Washington Really Does Have the Answer–George, not D. C.

by Burt on April 18, 2011

As our leaders struggle to deal with the U. S. national debt, we can look to George Washington for advice on the subject. Avoid “the accumulation of debt,” Washington advised in his Farewell Address, “not only by shunning occasions of expense, but by vigorous exertion in time of peace to discharge the debts which unavoidable wars may have occasioned.”

Washington tells us to avoid “the accumulation of debt,” and suggests that “unavoidable wars” are a chief cause of debt. Use the years of peace to pay off debts. For almost two centuries, Americans followed this advice. Our three most expensive wars–the Civil War, World War I and World War II–were all followed by some kind of debt reduction. After the Civil War, the U. S. had 28 straight years of budget surpluses and removed two-thirds of the entire national debt. After World War I, the U. S. had budget surpluses each year during the 1920s, and trimmed more than one-fourth of the national debt during the 1920s. Even after World War II, the U. S. slashed federal expenses, cut tax rates, and spurred economic growth. As a result, the national debt quit ballooning and stabilized for more than a decade.

In other words, in times of crisis (war in particular) American leaders followed George Washington’s advice and after the crisis they always slashed expenses, often cut tax rates, and then–when economic recovery followed–the nation began paying off the debt.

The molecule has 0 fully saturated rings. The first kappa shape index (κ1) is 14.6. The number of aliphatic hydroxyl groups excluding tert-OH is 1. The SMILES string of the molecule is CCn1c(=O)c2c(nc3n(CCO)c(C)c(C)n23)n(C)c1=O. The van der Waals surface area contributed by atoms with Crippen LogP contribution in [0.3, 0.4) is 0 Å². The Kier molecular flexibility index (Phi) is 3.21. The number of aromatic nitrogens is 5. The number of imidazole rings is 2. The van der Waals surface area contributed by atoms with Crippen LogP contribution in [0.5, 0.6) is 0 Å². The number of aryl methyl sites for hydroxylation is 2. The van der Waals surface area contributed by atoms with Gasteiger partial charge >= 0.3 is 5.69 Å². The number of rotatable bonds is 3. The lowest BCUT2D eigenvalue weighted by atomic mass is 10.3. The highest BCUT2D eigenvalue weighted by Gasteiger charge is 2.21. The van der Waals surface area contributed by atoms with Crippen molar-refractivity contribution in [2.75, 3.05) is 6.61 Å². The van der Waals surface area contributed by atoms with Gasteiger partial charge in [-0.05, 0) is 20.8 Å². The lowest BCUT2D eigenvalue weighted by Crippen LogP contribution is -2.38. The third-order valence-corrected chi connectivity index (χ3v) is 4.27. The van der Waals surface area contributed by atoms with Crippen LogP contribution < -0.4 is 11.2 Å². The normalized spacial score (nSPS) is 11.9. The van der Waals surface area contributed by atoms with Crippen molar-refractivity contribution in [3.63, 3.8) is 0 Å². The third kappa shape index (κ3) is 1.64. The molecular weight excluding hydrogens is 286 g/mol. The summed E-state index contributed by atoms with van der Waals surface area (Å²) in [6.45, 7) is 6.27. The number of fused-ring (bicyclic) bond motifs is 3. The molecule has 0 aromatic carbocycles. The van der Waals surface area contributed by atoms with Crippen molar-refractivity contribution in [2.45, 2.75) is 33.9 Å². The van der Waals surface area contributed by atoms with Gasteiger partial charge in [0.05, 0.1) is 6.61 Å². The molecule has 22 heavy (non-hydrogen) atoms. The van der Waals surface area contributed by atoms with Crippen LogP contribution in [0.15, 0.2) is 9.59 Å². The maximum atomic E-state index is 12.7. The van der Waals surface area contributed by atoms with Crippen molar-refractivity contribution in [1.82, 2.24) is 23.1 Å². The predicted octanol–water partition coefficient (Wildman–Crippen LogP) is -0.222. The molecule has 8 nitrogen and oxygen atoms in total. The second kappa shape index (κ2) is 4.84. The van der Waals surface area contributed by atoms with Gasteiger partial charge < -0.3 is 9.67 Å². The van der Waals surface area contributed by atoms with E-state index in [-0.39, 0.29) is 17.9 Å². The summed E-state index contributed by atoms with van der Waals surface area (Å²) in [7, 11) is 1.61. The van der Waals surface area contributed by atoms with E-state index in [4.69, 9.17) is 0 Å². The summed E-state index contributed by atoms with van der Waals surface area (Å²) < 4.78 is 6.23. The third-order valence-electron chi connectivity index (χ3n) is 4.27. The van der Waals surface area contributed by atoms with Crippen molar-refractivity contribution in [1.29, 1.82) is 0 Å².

Our current leaders, however, go through crises, such as a housing recession and two wars, then add new expenses, such as an expensive health care program, and then add a new war (such as the current war in Libya) into the mix and watch the national debt skyrocket. Washington noted that if debts are not paid, the next generation suffers. As a leader he wanted to leave a nation in sound financial condition to future Americans. That farsighted attitude is the heart of fine character and splendid leadership.

As a history professor, I am excited at the chance to inspire students with examples from our history of Americans who displayed superb leadership in times of crisis. Washington not only led our nation well in perilous times but also told us the strategy to face debt and vanquish it. Will we follow it?

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